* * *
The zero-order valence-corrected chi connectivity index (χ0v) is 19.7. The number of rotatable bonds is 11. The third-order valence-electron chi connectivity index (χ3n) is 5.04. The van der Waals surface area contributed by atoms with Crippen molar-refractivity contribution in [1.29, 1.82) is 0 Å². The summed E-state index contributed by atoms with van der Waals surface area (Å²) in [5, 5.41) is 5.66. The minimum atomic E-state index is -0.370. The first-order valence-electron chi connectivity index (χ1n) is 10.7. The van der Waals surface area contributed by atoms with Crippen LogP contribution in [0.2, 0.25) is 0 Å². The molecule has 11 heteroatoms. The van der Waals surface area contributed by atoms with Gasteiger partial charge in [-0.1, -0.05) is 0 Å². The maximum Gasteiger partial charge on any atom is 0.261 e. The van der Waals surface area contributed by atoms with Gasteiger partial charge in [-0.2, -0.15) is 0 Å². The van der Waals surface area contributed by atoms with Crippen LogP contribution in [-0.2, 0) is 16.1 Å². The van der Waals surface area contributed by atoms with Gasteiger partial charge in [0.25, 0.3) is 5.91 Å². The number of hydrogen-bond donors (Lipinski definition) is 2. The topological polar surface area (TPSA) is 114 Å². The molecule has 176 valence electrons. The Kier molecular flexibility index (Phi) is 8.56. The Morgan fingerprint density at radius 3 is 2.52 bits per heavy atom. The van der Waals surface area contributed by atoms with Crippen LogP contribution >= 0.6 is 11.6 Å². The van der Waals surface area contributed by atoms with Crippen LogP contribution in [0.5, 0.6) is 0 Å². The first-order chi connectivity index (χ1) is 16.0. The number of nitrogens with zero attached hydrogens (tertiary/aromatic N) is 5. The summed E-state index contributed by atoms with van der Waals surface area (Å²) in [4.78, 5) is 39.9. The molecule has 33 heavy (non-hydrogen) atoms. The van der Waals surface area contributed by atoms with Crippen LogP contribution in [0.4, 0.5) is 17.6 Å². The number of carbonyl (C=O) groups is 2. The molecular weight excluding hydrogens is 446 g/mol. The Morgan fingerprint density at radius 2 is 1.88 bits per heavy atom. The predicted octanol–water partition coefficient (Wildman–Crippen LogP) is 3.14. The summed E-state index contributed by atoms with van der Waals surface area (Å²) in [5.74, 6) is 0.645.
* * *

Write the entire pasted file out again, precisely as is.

The zero-order valence-corrected chi connectivity index (χ0v) is 19.7. The number of rotatable bonds is 11. The third-order valence-electron chi connectivity index (χ3n) is 5.04. The van der Waals surface area contributed by atoms with Crippen molar-refractivity contribution in [1.29, 1.82) is 0 Å². The summed E-state index contributed by atoms with van der Waals surface area (Å²) in [5, 5.41) is 5.66. The minimum atomic E-state index is -0.370. The first-order valence-electron chi connectivity index (χ1n) is 10.7. The van der Waals surface area contributed by atoms with Crippen LogP contribution in [0.2, 0.25) is 0 Å². The molecule has 11 heteroatoms. The van der Waals surface area contributed by atoms with Gasteiger partial charge in [-0.1, -0.05) is 0 Å². The maximum Gasteiger partial charge on any atom is 0.261 e. The van der Waals surface area contributed by atoms with Gasteiger partial charge in [-0.2, -0.15) is 0 Å². The van der Waals surface area contributed by atoms with Crippen LogP contribution in [-0.2, 0) is 16.1 Å². The van der Waals surface area contributed by atoms with Gasteiger partial charge in [0.25, 0.3) is 5.91 Å². The number of hydrogen-bond donors (Lipinski definition) is 2. The topological polar surface area (TPSA) is 114 Å². The molecule has 176 valence electrons. The Kier molecular flexibility index (Phi) is 8.56. The Morgan fingerprint density at radius 3 is 2.52 bits per heavy atom. The van der Waals surface area contributed by atoms with Crippen LogP contribution >= 0.6 is 11.6 Å². The van der Waals surface area contributed by atoms with Crippen LogP contribution in [0.5, 0.6) is 0 Å². The first-order chi connectivity index (χ1) is 16.0. The number of nitrogens with zero attached hydrogens (tertiary/aromatic N) is 5. The summed E-state index contributed by atoms with van der Waals surface area (Å²) in [4.78, 5) is 39.9. The molecule has 33 heavy (non-hydrogen) atoms. The van der Waals surface area contributed by atoms with Crippen LogP contribution in [0.4, 0.5) is 17.6 Å². The number of carbonyl (C=O) groups is 2. The molecular weight excluding hydrogens is 446 g/mol. The Morgan fingerprint density at radius 2 is 1.88 bits per heavy atom. The predicted octanol–water partition coefficient (Wildman–Crippen LogP) is 3.14. The summed E-state index contributed by atoms with van der Waals surface area (Å²) in [5.74, 6) is 0.645.